Jim Bradshaw: Is the proper measure teensie-weensie or itsy-bitsy?
Christmas is a time when we try to replicate the old family dishes that filled the table at Mama’s or Grandma’s house, but they never seem to come out just the way we remember them.
That’s partly because we probably enhance them a little bit in our imagination, and they never did taste like we think they did. But the other big bugaboo is the imprecision of the recipes handed down through the family. We have instruments that will measure out exactly one cup or one teaspoon, but just how much salt is in a smidgen? What’s the difference between a dash and a dab?
In an attempt to help set matters straight, my wife and I have done extensive research to more clearly define and rank these terms so that finally, after years of frustration, your pie crust will turn out just like the melt-in-your-mouth crusts Great Aunt Tee used to bake.
How much do we dole out when the old recipe calls for a soupçon of mustard? Our dictionary is not very helpful in telling us that a soupçon is “a little bit.” (More about that later.) But a harder look gives the idea that it is an even littler bit than you might think. The English got the word from the Old French sospeçon, which we are told meant a drop, a touch, or a suspicion. So, if you try a dish with just a soupçon, you shouldn’t actually taste the mustard, you should just suspect that it is there.
But still the French sospeçon, a “touch or drop,” doesn’t help much. Merriam-Webster’s says a touch of something is “a small quantity or indication,” which sounds an awful lot like a soupçon. What’s the difference, culinarily speaking, between a suspicion and an indication?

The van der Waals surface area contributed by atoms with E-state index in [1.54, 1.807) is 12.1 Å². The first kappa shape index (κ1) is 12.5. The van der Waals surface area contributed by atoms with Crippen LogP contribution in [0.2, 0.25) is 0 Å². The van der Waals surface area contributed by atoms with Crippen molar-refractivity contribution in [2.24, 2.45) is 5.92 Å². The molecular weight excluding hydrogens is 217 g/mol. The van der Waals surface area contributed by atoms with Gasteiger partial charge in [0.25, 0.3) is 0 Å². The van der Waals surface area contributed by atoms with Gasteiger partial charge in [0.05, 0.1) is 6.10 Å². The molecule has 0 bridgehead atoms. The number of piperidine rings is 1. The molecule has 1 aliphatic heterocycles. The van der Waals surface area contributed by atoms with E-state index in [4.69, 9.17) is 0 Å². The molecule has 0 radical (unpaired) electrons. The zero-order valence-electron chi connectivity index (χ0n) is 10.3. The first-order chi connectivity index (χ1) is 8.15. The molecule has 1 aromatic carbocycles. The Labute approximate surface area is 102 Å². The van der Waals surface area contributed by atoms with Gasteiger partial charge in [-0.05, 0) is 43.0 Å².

A pinch is probably bigger. The dictionary tells us that it is “a very small amount” equal to “as much as may be taken between the finger and thumb.” It may still vary according to the size of your fingers, but a pinch is more visible, probably more likely to be tasted than suspected.
A sprinkle is, to our minds, bigger than a pinch, because you must gather it into several fingers. Our dictionary says that to sprinkle is “to scatter in drops or particles.” Note that it calls for “drops,” plural, indicating that it takes at least two drops and who knows how many soupçons.
With tad, we get back to the suspicious mode. It’s defined as “a small or insignificant amount or degree.” If it’s insignificant, why bother? Use a smidgen instead. That’s still “a small amount,” but not insignificant.
With a dash, particularly of hot sauce, we begin to get to something we can taste. It’s “a small usually distinctive addition.” Distinctive. The dish doesn’t taste the same without it. But, alas, it also doesn’t taste the same with too much of it, and the best quantitative definition we can find is that it is a “splash.” That’s presumably way less than the one you make when you jump into a pool.
A dab is akin to a dash, but we think of a dash as dealing with liquid stuff, and a dab of butter or something more solid. It takes several dabs to make a dollop.
Then there is the whole question of bit. We are generally agreed that a bit falls somewhere between a tad and a smidgen. But what about a “little” bit? How many “little” ones does it take to make a full bit? Then, surely a “teensie” bit is smaller than a “little” one, and a “teensie-weensie” one is smaller still. Where do they fall on the scale? And which is smaller, “teensie-weensie” or “itsy-bitsy”?
Our dictionaries are silent on these important issues. We think itsy-bitsy is the smallest thing of all, right down there with atoms, but will concede that “teensie-weensie” isn’t very big either. These are terms that you will just have to work out for yourselves.
Merry Christmas to all. Eat well, just like when Grandma was cooking, maybe with just a tee-ninecy difference. (You’ll remember that “tee” is short for petite so that would be just a “little ninecy.”)
Don’t worry about how much that is, or how big (or what) a ninecy might be; if you know, don’t tell. One day yours will be the dishes that kids and grandkids are trying to recreate. Make them mutter to themselves: “How did she do that?”
A collection of Jim Bradshaw’s columns, Cajuns and Other Characters, is now available from Pelican Publishing. You can contact him at email@example.com or P.O. Box 1121, Washington LA 70589.